Design, participants and setting: Retrospective study of adult patients (aged ≥ 15 years) admitted to Alice Springs Hospital (ASH) between 1 January 2001 and 31 December 2005. Patients were followed up until 30 June 2008.
Results: During the study period, there were 824 BSI episodes (Indigenous, 753; non-Indigenous, 71). The admission-based BSI rate for Indigenous patients was 26.5 (95% CI, 26.4–26.6) per 1000 adult admissions, compared with 5.2 (95% CI, 5.1–5.2) per 1000 adult admissions for non-Indigenous patients (infection rate ratio [IRR], 5.13 [95% CI, 5.10–5.18]). The population-based BSI rate was 1354.7 (95% CI, 1256.3–1460.8) per 100 000 persons per year among Indigenous patients and 69.9 (95% CI, 55.1–88.6) per 100 000 persons per year among non-Indigenous patients (IRR, 19.4 [95% CI, 15.1–24.9]). These differences were not explained by higher comorbidity levels among Indigenous patients. Human T-cell lymphotropic virus type 1 and Strongyloides stercoralis infected 43% and 35%, respectively, of Indigenous patients tested. The risk of death during the follow-up period was 32.1% for Indigenous and 13.4% for non-Indigenous patients (hazard ratio [HR], 2.69 [95% CI, 1.38–5.25]; P = 0.004). Mortality rates were higher among Indigenous patients who had more than a single BSI (HR, 1.86 [95% CI, 1.32–2.62]; P < 0.001). The mean age at death was 48.5 years (SD, 16.2 years) for Indigenous patients and 75.1 years (SD, 18.7 years) for non-Indigenous patients (P < 0.001).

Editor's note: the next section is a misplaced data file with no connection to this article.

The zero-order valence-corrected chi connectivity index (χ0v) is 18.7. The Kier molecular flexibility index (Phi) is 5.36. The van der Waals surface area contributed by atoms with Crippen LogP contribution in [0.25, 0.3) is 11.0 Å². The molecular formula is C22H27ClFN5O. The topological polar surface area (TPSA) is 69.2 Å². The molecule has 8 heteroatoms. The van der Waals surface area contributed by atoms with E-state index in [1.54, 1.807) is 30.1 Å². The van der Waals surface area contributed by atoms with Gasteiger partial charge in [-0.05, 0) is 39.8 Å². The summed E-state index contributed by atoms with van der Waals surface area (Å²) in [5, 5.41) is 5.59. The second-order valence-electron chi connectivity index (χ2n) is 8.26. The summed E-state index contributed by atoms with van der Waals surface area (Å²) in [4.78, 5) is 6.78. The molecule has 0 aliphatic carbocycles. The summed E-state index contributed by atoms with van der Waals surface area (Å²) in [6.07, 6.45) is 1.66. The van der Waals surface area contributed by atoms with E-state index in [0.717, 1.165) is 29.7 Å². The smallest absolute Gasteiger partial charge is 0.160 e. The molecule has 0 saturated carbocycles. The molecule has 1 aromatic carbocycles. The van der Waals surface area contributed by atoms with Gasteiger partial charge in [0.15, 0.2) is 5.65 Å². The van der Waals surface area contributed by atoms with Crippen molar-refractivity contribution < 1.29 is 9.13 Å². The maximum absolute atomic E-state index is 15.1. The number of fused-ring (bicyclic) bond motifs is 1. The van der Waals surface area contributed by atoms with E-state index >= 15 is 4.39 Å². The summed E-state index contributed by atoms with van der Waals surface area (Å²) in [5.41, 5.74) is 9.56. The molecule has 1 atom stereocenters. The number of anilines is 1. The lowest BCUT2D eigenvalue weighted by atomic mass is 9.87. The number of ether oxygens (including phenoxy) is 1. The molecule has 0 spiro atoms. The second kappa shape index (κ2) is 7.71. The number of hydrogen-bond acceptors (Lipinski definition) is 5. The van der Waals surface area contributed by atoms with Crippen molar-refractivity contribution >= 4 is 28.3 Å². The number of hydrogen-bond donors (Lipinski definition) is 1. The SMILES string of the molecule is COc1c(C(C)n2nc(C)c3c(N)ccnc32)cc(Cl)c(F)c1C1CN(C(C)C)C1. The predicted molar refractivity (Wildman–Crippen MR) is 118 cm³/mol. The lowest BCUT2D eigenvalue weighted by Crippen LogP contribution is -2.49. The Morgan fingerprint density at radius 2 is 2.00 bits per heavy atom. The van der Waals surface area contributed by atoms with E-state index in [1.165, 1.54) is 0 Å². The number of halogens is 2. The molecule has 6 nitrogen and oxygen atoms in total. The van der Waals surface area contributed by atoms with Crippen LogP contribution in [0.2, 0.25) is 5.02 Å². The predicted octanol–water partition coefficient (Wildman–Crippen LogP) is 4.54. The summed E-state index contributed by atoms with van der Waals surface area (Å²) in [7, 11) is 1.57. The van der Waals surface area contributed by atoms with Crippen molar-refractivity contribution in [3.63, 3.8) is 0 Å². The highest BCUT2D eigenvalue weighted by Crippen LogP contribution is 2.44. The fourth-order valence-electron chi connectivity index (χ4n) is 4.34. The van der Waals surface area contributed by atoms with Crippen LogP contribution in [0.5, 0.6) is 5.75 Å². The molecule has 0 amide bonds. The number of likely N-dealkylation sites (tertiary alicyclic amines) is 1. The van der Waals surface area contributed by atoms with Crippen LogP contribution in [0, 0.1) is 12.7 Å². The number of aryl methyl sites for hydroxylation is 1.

Conclusion: Indigenous adults living in central Australia experience BSI rates that are among the highest reported in the world. These are associated with a high risk of death, and are a likely consequence of the poor socioeconomic circumstances of Indigenous people.
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